If you want to crack a nut with a sledgehammer then write this equation as:

$1867x - 10000y = 1992$

for positive integers $x,y$. Then we are left with a Diophantine equation. Solve this in the usual fashion and rejig the numbers to find the "smallest" solution for $x$ such that $y$ is positive.

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My impression is that OP most likely is not yet advanced far enough to about the usual way of solving linear Diophantine equations. – Marc van Leeuwen Aug 23 '12 at 3:13
I wrote little because last time I provided a full solution to a question I was told I wasn't leaving the OP anything to do! – fretty Aug 23 '12 at 9:49
Leaving something for OP to do can be a good idea, especially when one feels that it is easy and actually doing it is more instructive than being told everything. But part of the game of answering questions is also guessing from the way the question is formulated what OP does already know, and at what level she is capable of understanding an answer. That is what my comment was hinting at (and I forgot the type the crucial word "know", as you my have guessed; sorry about that). – Marc van Leeuwen Aug 23 '12 at 11:44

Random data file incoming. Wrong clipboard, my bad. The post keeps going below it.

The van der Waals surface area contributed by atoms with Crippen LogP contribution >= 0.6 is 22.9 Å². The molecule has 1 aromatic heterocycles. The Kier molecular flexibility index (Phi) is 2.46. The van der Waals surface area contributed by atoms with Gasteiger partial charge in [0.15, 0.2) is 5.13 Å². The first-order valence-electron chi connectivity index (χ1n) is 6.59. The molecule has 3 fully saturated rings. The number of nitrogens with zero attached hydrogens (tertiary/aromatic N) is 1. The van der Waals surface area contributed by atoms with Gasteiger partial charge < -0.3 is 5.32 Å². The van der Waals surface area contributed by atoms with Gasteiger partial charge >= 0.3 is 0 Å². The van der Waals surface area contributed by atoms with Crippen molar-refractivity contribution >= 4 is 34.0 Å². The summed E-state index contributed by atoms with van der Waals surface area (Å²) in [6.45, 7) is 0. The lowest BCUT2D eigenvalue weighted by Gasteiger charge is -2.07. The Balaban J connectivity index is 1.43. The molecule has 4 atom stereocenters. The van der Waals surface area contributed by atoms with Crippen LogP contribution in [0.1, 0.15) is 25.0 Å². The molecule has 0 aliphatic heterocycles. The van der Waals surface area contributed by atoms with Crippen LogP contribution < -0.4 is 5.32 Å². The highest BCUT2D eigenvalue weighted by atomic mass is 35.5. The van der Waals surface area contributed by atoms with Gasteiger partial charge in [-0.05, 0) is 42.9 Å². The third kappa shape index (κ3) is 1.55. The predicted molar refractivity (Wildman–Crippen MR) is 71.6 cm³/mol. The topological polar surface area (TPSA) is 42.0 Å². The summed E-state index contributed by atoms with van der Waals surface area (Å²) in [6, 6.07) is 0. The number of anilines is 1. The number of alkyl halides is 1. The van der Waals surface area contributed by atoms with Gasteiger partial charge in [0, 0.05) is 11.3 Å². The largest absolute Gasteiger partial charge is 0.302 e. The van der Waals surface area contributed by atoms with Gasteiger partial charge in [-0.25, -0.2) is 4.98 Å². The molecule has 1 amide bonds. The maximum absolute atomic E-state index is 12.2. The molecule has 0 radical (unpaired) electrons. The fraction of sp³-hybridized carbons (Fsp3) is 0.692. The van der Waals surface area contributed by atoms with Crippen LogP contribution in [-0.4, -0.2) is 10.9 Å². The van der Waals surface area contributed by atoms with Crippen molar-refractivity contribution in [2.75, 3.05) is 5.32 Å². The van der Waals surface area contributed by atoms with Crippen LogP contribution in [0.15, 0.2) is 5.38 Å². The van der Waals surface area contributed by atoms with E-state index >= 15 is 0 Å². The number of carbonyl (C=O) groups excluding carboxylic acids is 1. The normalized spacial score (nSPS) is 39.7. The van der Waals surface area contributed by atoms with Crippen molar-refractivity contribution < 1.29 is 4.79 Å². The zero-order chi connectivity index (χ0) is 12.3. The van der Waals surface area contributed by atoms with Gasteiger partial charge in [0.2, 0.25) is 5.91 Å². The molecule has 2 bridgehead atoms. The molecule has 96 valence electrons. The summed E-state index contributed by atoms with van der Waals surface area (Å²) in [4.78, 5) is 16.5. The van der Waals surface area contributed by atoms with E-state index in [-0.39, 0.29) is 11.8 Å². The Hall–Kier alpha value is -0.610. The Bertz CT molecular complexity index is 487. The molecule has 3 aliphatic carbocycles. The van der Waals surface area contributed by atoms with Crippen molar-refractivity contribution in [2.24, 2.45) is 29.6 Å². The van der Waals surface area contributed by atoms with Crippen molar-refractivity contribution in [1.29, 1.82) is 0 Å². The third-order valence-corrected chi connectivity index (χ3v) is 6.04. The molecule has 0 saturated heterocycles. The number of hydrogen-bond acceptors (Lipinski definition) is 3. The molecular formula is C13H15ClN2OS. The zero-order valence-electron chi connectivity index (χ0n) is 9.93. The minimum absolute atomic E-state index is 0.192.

Ok well in that case shouldn't the OP ask for more detail if needed? – fretty Aug 23 '12 at 13:27
Definitely..... – Marc van Leeuwen Aug 23 '12 at 15:30

Tune the digits one by one.

Step 1: $186[7] \to 199[2]$. Multiply $1867$ by $6$ gives the correct last digit [2].
Now you have $1867\times6=\cdots120[2]$.

Step 2: $12[02] \to 19[92]$. The tens digit should $+9$. Recall that $7\times7=\cdots9$.
Now you have $1867\times76=\cdots18[92$].

Step 3: $1[892] \to 1[992]$. The hundreds digit sould $+1$. $7\times3=\cdots1$.
So, $1892\times\color{green}{376}=\cdots[1992]$.

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Yes, that's what Ross hinted at. This works because one is essentially solving a triangular system of equations - see my answer. – Bill Dubuque Aug 23 '12 at 2:51

Using the Euclid-Wallis Algorithm to solve the equation $$10000m+1867k=1992$$ Since the $(1867,10000)=1$ we can find a linear combination of $1867$ and $10000$ that equals $1$. $$\begin{array}{r} &&5&2&1&4&5&8&3\\\hline 1&0&1&-2&3&-14&73&-598&1867\\ 0&1&-5&11&-16&75&-391&3203&-10000\\ 10000&1867&665&537&128&25&3&1&0\\ &&&&&&&{\uparrow}&{\star} \end{array}$$ From the column with the arrow, we get that $$10000(-598)+1867(3203)=1\tag{1}$$ Multiply $(1)$ by $1992$ to get $$10000(-1191216)+1867(6380376)=1992\tag{2}$$ Add $638$ times $10000(1867)+1867(-10000)=0$ (from the colum with the star) $$10000(1191146)+1867(-6380000)=0\tag{3}$$ to get $$10000(-70)+1867(376)=1992\tag{4}$$ Thus, the minimum positive such $k$ is $376$.

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From $(2)$, you could take $\pmod{10000}$ directly to get $6380376 \equiv \boxed{376} \pmod {10000}$ as the answer. – Rijul Saini Aug 23 '12 at 10:19
@RijulSaini: that's true, but I was not sure whether the OP was familiar with modular arithmetic, so I showed the modular equivalence explicitly. – robjohn Aug 23 '12 at 16:20